The title text on a pink background: 10 autism interventions for families embracing the neurodiversity paradigm

10 ‘Autism Interventions’ for Families Embracing the Neurodiversity Paradigm

In most places, as soon as a child is identified as autistic, they are funnelled straight in to early intervention therapies. Based on a medical model of disability, these therapies see autistic children as disordered, and aim to change autistic children so that they will play, communicate and move more like their ‘typically developing’ peers.

In contrast, the neurodiversity paradigm* views autism and other neurodivergence as a natural and valuable part of human diversity. There is not an ‘ideal’ brain or correct style of neurocognitive functioning; all are valued. There is not an ideal or correct way for children to play, communicate and move; all are valued.

If families, caregivers and health professionals accept the neurodiversity paradigm, ‘autism early intervention’ looks very different. The target of intervention is not autistic children, but their social and physical environments. Autistic children are supported in families and communities to develop as unique and valued human beings, without conforming to the developmental trajectory of their neurotypical peers.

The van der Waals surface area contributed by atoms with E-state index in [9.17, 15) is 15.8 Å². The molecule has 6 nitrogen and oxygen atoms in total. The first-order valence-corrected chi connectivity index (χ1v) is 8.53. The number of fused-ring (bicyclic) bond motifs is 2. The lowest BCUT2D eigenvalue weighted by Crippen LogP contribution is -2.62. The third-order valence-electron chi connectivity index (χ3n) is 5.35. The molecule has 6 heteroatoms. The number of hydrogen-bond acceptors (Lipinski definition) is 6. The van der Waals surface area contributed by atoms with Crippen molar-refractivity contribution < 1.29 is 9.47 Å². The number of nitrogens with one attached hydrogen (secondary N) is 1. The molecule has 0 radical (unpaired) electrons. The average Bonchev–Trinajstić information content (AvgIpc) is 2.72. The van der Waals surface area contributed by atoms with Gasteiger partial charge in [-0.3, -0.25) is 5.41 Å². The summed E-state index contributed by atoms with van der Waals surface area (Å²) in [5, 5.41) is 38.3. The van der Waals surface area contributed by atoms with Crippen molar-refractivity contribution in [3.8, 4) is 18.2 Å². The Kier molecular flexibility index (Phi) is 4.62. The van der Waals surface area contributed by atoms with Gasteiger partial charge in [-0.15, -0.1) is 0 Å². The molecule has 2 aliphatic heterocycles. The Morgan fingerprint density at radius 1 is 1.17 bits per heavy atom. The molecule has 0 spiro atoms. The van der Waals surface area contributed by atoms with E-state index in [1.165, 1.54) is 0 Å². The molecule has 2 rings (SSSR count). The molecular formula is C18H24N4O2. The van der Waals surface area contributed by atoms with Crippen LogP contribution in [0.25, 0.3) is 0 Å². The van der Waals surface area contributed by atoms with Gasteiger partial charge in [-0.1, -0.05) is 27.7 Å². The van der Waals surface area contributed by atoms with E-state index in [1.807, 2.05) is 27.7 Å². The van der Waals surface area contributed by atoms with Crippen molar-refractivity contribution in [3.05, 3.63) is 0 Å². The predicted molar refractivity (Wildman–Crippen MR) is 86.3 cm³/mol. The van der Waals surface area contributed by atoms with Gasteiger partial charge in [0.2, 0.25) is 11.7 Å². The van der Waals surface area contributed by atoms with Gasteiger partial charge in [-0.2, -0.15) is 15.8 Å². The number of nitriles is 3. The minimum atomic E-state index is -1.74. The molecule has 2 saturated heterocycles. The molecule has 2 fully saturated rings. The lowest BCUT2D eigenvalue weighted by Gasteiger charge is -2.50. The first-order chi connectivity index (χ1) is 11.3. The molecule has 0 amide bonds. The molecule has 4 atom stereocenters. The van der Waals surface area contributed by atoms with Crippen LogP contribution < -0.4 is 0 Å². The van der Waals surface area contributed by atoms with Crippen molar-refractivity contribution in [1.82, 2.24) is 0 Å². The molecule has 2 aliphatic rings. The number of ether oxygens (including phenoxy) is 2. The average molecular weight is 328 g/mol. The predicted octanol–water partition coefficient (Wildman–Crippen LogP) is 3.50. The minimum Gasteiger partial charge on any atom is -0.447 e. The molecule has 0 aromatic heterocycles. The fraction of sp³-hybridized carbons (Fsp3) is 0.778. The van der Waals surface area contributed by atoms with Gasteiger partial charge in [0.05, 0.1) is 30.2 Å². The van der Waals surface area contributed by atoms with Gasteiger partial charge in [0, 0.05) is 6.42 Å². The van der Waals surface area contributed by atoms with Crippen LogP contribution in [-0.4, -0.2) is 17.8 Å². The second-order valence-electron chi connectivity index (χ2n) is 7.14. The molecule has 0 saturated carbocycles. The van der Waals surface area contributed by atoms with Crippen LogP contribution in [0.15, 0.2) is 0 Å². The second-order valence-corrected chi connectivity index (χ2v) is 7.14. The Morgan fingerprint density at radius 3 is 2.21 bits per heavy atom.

1.  Learn from autistic people

Learn as a family about autistic ways of being and autistic culture, neurodiversity, and disability. Autistic people are the only experts on autism; find us and our work. Don’t ask us to educate you, but listen and learn.

2.  Tell your child they are autistic

Tell them now, tell them early. Talk about autism matter-of-factly. Explore what being autistic means for them. Teach your child about disability and how they are disabled by society. Build pride and an understanding of human rights from a young age.

3.  Say NO to all things stressful & harmful

Say no – to quackery, to intensive normalising therapy, to excessive socialising, and to inappropriate school environments. Say no to anything that causes stress or harms their bodies. Say no to anything that will interfere with their ability to say No themselves in the future. Model self advocacy early.

4.  Slow down your life

Autistic children need time and space to develop in their own way at their own pace. Ideas about happy ‘productive’ childhoods are based on neurotypical norms. Cut out all of the extra activities and socialising, and busyness of life. Discover the pace that works for your children. You might find that lots of downtime at home is vital for their healthy development.

5.  Support & accommodate sensory needs